* Update: Demolition started in 2015 soon after this story was published. Slowly, the framework and structure of the supposedly repro building emerged from the rubble. In 2016 the borough mayor resigned
THE STRUGGLE to save the Georgian terrace of shops in Dalston has ended.
Soon after the last of many court actions by local campaigners failed, demolition resumed with new vigour.
Murphy, the building firm to which the terrace’s owner, Hackney council, last year gave stewardship of the buildings, is now legally able to demolish the rear and give the facades the postmodern makeover favoured by the council.
Open Dalston founder Bill Parry-Davies, who has fought tirelessly for more than a decade to save the buildings, on the group’s blog described the court refusal to allow a last-minute protest as “a sad day for Dalston”.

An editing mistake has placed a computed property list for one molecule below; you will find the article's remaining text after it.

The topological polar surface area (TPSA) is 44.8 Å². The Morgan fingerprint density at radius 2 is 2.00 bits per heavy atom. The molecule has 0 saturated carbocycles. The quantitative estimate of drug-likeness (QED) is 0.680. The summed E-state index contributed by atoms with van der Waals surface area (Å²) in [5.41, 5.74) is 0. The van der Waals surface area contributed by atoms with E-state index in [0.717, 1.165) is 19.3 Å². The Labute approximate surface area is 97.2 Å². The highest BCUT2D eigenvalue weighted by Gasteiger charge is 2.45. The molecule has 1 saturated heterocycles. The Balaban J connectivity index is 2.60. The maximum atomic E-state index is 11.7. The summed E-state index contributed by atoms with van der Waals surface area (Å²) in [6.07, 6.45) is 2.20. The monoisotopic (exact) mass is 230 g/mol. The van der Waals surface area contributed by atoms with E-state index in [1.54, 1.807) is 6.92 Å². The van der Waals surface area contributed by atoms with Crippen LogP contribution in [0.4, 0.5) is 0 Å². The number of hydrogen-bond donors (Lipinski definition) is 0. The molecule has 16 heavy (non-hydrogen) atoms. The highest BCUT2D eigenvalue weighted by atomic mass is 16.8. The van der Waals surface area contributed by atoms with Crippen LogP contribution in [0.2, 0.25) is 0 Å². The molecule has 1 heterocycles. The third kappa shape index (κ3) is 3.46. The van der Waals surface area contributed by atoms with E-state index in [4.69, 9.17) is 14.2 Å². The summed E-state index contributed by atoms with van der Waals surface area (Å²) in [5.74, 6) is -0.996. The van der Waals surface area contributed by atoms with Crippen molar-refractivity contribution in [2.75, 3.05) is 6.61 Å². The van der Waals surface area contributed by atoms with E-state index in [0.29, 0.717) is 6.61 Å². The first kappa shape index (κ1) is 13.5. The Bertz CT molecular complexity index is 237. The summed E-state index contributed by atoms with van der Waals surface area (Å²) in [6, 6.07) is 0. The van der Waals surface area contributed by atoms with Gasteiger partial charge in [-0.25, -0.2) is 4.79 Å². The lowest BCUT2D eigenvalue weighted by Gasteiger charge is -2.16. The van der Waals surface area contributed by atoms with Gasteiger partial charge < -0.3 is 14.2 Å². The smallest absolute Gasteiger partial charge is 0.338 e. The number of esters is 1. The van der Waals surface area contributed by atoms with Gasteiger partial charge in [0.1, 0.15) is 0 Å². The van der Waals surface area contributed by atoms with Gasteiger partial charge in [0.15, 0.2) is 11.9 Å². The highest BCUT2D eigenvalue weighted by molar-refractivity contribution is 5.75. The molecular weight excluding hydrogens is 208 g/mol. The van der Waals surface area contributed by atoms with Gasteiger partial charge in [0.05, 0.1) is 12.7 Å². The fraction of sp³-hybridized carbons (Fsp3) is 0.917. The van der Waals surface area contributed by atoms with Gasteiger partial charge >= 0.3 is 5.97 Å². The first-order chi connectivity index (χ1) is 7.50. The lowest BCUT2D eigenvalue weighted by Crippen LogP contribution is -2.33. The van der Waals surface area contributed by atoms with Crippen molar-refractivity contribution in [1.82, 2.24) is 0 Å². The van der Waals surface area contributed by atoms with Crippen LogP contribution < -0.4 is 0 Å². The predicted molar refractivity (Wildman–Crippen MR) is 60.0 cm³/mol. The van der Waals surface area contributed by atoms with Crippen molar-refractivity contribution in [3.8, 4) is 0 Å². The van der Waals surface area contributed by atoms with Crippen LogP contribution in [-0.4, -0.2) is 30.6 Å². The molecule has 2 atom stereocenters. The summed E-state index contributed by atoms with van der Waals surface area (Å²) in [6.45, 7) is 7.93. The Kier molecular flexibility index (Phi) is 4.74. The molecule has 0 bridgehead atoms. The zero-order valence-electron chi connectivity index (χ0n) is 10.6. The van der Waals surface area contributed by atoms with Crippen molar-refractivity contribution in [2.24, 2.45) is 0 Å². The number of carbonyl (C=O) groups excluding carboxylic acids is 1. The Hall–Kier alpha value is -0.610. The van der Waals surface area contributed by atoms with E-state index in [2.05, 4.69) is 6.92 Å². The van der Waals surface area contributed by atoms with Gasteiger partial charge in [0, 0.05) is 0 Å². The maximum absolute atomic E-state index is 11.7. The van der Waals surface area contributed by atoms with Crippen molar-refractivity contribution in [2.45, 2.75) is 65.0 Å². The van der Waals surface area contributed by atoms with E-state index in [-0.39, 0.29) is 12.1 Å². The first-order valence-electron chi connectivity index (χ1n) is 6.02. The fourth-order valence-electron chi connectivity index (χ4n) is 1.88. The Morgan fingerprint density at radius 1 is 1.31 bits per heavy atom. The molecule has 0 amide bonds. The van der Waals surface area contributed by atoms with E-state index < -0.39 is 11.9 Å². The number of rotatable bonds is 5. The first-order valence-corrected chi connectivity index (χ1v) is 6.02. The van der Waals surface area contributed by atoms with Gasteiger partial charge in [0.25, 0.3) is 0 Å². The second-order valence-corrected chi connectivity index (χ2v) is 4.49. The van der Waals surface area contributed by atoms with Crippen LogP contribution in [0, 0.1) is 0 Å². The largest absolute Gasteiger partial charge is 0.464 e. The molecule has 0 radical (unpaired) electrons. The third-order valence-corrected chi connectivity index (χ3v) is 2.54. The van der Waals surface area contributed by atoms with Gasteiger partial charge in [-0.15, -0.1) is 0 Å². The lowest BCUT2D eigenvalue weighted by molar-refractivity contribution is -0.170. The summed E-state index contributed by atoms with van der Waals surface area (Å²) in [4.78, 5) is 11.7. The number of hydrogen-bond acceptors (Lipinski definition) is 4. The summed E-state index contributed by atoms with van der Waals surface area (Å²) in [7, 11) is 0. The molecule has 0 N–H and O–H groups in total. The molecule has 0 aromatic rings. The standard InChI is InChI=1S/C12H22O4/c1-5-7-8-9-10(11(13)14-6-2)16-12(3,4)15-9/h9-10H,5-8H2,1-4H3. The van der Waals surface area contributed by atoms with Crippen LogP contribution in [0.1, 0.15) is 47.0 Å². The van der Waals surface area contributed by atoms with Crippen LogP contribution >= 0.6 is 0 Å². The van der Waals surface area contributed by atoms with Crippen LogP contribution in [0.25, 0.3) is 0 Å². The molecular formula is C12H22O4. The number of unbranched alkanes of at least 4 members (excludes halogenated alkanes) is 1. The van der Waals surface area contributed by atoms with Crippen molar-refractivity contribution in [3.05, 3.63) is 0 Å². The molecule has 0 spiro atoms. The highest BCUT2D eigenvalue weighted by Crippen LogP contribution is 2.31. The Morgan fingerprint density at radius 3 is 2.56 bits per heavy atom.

In return Murphy will be able to collect rent on offices and flats in the terrace.
Once it has completed the first phase of its its disneyfication, the same treatment will will be meted out to the rest of the buildings in the terrace, which date back to the early 1800s.
Council mismanagement of the terrace had cost local people millions and had lost the opportunity to provide flats at affordable rather than extortionate rents.
Parry-Davies added: “Our future generations are about to lose heritage assets, in which they could have taken pride once restored. The loss will be irreversible.”
Hackney council had not kept its promise that the houses would be restored.
David Altheer 200115
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